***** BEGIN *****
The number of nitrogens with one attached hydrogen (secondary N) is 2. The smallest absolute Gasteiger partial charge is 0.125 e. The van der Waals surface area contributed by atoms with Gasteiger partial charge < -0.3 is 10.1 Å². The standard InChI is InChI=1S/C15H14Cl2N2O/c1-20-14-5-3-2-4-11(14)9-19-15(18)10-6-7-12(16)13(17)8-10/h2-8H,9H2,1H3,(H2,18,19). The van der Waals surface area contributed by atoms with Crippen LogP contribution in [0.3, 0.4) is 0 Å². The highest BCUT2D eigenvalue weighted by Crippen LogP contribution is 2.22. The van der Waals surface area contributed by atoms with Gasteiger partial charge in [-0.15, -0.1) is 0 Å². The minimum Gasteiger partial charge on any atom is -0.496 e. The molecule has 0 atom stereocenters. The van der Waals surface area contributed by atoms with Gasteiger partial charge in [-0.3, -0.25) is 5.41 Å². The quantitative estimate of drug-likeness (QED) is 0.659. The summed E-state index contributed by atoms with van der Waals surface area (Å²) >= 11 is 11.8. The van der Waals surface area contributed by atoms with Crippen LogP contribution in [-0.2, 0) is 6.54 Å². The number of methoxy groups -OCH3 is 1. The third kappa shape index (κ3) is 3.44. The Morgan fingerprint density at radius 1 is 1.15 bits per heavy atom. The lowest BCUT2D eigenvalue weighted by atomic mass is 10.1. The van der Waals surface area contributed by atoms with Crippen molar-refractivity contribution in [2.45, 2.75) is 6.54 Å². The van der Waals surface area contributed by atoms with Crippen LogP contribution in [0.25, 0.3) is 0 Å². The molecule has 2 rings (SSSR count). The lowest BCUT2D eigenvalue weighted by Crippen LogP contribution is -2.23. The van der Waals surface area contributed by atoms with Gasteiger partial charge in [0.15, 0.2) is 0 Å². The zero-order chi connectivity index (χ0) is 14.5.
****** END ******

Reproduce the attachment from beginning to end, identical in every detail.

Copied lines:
The number of nitrogens with one attached hydrogen (secondary N) is 2. The smallest absolute Gasteiger partial charge is 0.125 e. The van der Waals surface area contributed by atoms with Gasteiger partial charge < -0.3 is 10.1 Å². The standard InChI is InChI=1S/C15H14Cl2N2O/c1-20-14-5-3-2-4-11(14)9-19-15(18)10-6-7-12(16)13(17)8-10/h2-8H,9H2,1H3,(H2,18,19). The van der Waals surface area contributed by atoms with Crippen LogP contribution in [0.3, 0.4) is 0 Å². The highest BCUT2D eigenvalue weighted by Crippen LogP contribution is 2.22. The van der Waals surface area contributed by atoms with Gasteiger partial charge in [-0.15, -0.1) is 0 Å². The minimum Gasteiger partial charge on any atom is -0.496 e. The molecule has 0 atom stereocenters. The van der Waals surface area contributed by atoms with Gasteiger partial charge in [-0.3, -0.25) is 5.41 Å². The quantitative estimate of drug-likeness (QED) is 0.659. The summed E-state index contributed by atoms with van der Waals surface area (Å²) >= 11 is 11.8. The van der Waals surface area contributed by atoms with Crippen LogP contribution in [-0.2, 0) is 6.54 Å². The number of methoxy groups -OCH3 is 1. The third kappa shape index (κ3) is 3.44. The Morgan fingerprint density at radius 1 is 1.15 bits per heavy atom. The lowest BCUT2D eigenvalue weighted by atomic mass is 10.1. The van der Waals surface area contributed by atoms with Crippen molar-refractivity contribution in [2.45, 2.75) is 6.54 Å². The van der Waals surface area contributed by atoms with Crippen LogP contribution in [0.25, 0.3) is 0 Å². The molecule has 2 rings (SSSR count). The lowest BCUT2D eigenvalue weighted by Crippen LogP contribution is -2.23. The van der Waals surface area contributed by atoms with Gasteiger partial charge in [0.15, 0.2) is 0 Å². The zero-order chi connectivity index (χ0) is 14.5.